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Ordnance Survey Letters by John O'Donovan and Eugene Curry, 1839

Parish of Tomfinlough (b)

There is a stone in the graveyard wall at its south west angle on the outside, measuring about three and a half feet in length, one foot in thickness and two feet in height over the level of the field. It is a hewn stone and appears to have been part of the doorway of some edifice, traces of the foundations of which may be seen extending to the north. On the front of this stone are two raised solid circles about six inches in diameter, one of them fashioned like a saucer turned upside down, the other plain and having a small cross slightly and rudely indented on (in) it. The stone is popularly called “The Plague Stone” and the following bit of tradition concerning it is well remembered and pretty generally believed in the neighbourhood. “Long ago a great plague raged all over Ireland and the people were dying in thousands from it every day. It made its appearance in large lumps or boils on the head and no medical or surgical skill was found to prevail against it. It first broke out in the north of Ireland and soon extended its ravages to the other parts of the Island. When the old Priest of Toomfenlough had heard of its near approach to that part of the Country, he called his flock together, exhorted them to make their souls and requested that the first person in his Parish who should be afflicted with the disease would come to him without a moment’s delay.

In a day or two afterwards as he with two other ecclesiastics of his establishment were making hay in the little meadow near the Church, he saw a woman running with all her speed towards him and shouting that she had caught the plague and begging of him to come near her. He ran forward and met her opposite and near the stone just mentioned, asking her where the plague then was; she pointed at once to two large lumps on her head and he instantly put up his hand, pulled of both the lumps and dashed them against the stone, upon which one of them broke and its contents escaped, while the other one remained unbroken. (The broken one is represented on the stone by the figure of the inverted saucer, and the unbroken one by the other figure). The woman was cured immediately of her distemper and after returning many thanks and prayers to the good old Priest set off about her business. About this time the three young men who were with the old man making the hay came up to him, two of them viewing him with admiration and wonder, while the third laughed at himself and his miracle. The old man then asked them all if they believed that a miracle had been worked in their presence; the two first mentioned said that they firmly believed it to be a miracle, but the third said he did not believe, upon which the old man said that he would leave posterity to judge of the correctness or truth of the belief of both the parties, upon which he caused three heads resembling those of the three young men to be carved out of stone and placed over the door of the Church, placing that of the unbeliever in the middle, asserting at the same time that the heads of the believers should remain for ever unaffected by time or weather while the head of the unbeliever should gradually yield to the influence of both and present to future ages a striking and impressive example of the instability of error and the immutability of truth.” If this legend has any foundation at all it would go to prove that the bit of wall in which those heads are now found is part of the ancient ecclesiastical edifice of the place, tho’ the people never heard of its having been such.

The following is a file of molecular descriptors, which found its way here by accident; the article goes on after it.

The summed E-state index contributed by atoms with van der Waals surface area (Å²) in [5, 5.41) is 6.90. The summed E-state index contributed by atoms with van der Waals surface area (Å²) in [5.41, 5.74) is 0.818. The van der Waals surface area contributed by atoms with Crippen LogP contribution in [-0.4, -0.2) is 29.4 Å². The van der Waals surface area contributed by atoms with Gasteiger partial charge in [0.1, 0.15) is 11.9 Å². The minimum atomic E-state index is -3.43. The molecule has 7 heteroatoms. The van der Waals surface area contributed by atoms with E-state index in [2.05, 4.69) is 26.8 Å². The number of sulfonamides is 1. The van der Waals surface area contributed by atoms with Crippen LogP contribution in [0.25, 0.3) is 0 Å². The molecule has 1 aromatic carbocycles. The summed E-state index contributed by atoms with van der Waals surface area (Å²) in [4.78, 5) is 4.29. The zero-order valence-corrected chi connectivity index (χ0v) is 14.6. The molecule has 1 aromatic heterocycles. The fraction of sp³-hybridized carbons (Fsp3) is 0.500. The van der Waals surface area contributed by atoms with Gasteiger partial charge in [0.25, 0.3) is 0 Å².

The stone at which the miracle was performed was from thenceforward called “The Plague Stone” the name by which it is known to this day. The plague did not on that occasion make its further appearance within the distance of two miles at any side of Toomfinlough, nor has it done so ever since, for even during the late terrible ravages of the Cholera a single case of it did not occur within the above distance of this plague stone. This is asserted to have been the fact, whatever might have been the cause.

On that occasion people crowded in thousands to perform rounds, etc., at the plague stone, but whether its protective influence extended beyond the limits of its Termon or not, it would be very difficult to ascertain.

The following Castles mentioned in the list of Castles preserved in MS. T.C.D. Class E.2. 14, are to be found in this Parish, viz.:-

1. Muchane belonging to Conor Maglancy.
2. Baile Ui Chara            “     “ Donogh O’Brien.
3. Granaghane            “     “ Donell Mac Sioda Mantach.
4. Rathlathin            “     “ Donell Mac Sioda.

The latter of these Castles only (Rathlaithin Castle) remains in good external preservation.

In a list of the Castles of Mac Namara’s Country and of the founders or builders of them, compiled about sixty years ago by William O’Lionan, a wandering Irish bard from the Co. of Kerry who lived among the gentlemen of the Co. of Clare about the above period, the above Castles are said to have been built by the following persons, viz.:-

1. Muchane Castle
2. Baile Ui Chara
3. Greanaghane
4. Rathlaithin
by Donall, son of Rory (Mac Namara).
by Conor, son of Hugh, son of Loghlin.
by Hugh Mc Loghlin himself.
by Teige, son of Mc Con (Macnamara).

Rathlaithin is mentioned in the Wars of Torlogh p.399, Ord. Survey Copy. Tuaimfinloch is mentioned in Hardiman’s Irish Deeds, No.27. See Cathair Sguaibi in No.21, a Townland of this Parish.